I had one of those Hallmark movie moments. I was sitting here at work thinking up my next pithy "status update," which is where you broadcast to all your online buddies in a few words what you're up to at that very moment--and finally came to my senses. "What the hell have I become?" I cried.

So goodbye 157 Facebook friends, 75 of whom I wouldn't recognize if I saw you on the street. Goodbye super nifty "Pieces of Flair" application, and the 1,332,359 members of the "I Don't Care How Comfortable Crocs Are, You Look Like a Dumbass" Crocs-hater group. Goodbye, William and Mary alums I barely remember from 25 years ago. Not you, Tom, the other Tom. Hello to actually working at my job again. Well, a little anyway. I wouldn't have been able to write this story about quitting Facebook if I didn't quit Facebook because I wouldn't have had the time.

When I think about all the hours I wasted this past year on Facebook, and imagine the good I could have done instead, it depresses me. Instead of scouring my friends' friends' photos for other possible friends, I could have been raising money for Darfur relief, helping out at the local animal shelter or delivering food to the homeless. It depresses me even more to know that I would never have done any of those things, even with all those extra hours.

I was so addicted to my imaginary playgroup, I put the Facebook application on my BlackBerry. That way I could know immediately when some kid who used to pick on me in elementary school was reaching out across the years to remind me that I still had cooties. Once I was so entranced reading my Facebook page on my handheld, that I lost sight of the actual faces of the people on the street around me, and came to only after I fell into the lap of a man in a wheelchair. I was hurt when he rebuffed my attempt to friend him, but it turns out real life doesn't have that feature.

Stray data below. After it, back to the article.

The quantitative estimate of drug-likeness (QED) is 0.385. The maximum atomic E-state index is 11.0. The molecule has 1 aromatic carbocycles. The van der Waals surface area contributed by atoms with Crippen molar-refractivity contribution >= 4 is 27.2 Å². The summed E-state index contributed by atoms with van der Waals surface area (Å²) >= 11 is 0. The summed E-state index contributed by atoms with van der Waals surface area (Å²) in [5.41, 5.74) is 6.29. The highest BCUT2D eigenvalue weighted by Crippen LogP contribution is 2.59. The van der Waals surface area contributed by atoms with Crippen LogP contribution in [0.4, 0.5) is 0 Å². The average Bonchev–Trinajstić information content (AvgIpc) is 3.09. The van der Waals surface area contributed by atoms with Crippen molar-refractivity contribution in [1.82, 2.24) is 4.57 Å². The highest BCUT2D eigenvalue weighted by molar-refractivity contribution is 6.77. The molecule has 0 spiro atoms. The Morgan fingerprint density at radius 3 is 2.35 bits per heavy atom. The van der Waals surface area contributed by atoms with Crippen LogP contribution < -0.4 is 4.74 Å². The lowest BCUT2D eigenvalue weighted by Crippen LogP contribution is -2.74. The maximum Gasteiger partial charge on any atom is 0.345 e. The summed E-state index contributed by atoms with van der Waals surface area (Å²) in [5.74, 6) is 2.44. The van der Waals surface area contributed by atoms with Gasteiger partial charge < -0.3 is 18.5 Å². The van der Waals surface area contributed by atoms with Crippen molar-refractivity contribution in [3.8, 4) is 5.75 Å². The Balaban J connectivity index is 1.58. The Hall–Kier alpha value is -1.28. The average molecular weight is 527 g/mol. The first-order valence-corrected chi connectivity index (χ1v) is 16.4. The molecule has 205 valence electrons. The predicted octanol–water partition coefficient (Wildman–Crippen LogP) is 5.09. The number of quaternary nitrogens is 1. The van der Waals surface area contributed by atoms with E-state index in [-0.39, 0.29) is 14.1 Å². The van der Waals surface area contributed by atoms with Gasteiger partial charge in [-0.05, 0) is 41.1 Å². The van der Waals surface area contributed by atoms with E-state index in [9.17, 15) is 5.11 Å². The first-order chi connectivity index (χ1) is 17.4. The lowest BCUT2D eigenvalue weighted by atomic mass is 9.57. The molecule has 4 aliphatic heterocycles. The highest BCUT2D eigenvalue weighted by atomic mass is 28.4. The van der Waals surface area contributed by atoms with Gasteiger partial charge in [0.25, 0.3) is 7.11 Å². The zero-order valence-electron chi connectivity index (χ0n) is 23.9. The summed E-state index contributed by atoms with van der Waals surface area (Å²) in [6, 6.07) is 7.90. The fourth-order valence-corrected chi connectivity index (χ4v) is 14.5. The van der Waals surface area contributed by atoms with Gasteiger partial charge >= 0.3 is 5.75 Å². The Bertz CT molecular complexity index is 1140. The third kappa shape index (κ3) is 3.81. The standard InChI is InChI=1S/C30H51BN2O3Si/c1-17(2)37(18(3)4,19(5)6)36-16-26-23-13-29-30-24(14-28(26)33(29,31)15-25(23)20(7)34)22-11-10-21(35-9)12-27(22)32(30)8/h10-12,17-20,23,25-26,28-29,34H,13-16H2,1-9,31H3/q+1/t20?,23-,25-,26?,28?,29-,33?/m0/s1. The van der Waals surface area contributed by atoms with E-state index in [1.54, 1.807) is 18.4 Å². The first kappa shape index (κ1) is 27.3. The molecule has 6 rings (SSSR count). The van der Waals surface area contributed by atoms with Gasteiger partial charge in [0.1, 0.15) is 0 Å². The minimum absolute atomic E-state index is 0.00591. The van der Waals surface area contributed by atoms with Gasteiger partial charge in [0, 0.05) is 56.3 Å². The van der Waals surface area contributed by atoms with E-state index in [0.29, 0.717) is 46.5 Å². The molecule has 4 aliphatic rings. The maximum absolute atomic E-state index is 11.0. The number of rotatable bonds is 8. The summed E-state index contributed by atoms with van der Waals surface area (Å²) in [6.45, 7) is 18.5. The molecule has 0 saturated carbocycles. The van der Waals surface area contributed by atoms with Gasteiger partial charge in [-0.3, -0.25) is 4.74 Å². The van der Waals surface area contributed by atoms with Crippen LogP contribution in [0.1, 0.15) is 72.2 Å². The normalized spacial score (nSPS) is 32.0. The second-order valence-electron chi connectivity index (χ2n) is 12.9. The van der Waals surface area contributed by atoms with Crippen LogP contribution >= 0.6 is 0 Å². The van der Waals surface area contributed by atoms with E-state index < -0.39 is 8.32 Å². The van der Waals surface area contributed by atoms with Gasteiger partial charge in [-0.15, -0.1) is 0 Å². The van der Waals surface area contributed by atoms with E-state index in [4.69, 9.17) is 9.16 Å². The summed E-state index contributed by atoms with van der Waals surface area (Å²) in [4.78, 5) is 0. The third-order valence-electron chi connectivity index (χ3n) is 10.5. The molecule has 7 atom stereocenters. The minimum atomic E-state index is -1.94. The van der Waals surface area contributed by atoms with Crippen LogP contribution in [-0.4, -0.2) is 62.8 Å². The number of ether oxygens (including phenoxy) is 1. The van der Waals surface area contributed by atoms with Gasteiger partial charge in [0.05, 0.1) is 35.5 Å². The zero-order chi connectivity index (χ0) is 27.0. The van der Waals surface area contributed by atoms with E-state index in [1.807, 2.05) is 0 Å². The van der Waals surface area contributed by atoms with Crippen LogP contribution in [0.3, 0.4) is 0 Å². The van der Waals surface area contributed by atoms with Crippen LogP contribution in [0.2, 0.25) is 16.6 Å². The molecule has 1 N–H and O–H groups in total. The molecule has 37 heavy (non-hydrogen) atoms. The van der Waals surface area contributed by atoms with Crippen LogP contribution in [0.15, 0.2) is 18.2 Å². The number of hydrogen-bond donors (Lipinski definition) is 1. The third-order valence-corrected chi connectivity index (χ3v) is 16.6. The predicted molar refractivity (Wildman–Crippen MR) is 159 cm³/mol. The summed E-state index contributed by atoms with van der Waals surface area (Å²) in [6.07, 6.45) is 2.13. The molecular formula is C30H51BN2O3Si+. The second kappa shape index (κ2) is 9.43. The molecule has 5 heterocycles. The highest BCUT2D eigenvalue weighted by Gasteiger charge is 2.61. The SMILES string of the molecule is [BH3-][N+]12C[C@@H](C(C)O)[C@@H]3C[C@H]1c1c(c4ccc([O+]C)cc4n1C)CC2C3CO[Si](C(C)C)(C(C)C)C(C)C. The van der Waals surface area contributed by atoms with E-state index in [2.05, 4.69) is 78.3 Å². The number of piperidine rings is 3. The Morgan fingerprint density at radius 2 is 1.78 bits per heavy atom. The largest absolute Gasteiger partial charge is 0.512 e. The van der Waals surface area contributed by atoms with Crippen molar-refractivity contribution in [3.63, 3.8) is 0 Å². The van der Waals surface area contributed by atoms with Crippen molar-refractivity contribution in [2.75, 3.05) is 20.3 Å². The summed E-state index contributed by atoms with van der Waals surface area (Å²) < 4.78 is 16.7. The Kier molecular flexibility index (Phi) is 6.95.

Nothing personal, former Facebook friends: I'll miss those wall updates about doing dishes and changing the kitty litter. I'll miss seeing those artsy photos of beach sunsets and city streets covered with snow. I'll miss posting those, I mean. I'll miss your constant name dropping and updates that make sure we all know you're camping in a hemp tent on a sustainable emu farm in Costa Rica, or that you eat only dolphin-free tuna, and I should too. But most of all, I will miss those hundreds upon hundreds of baby pictures that remind me daily of how insanely happy I am that my kids aren't babies any more.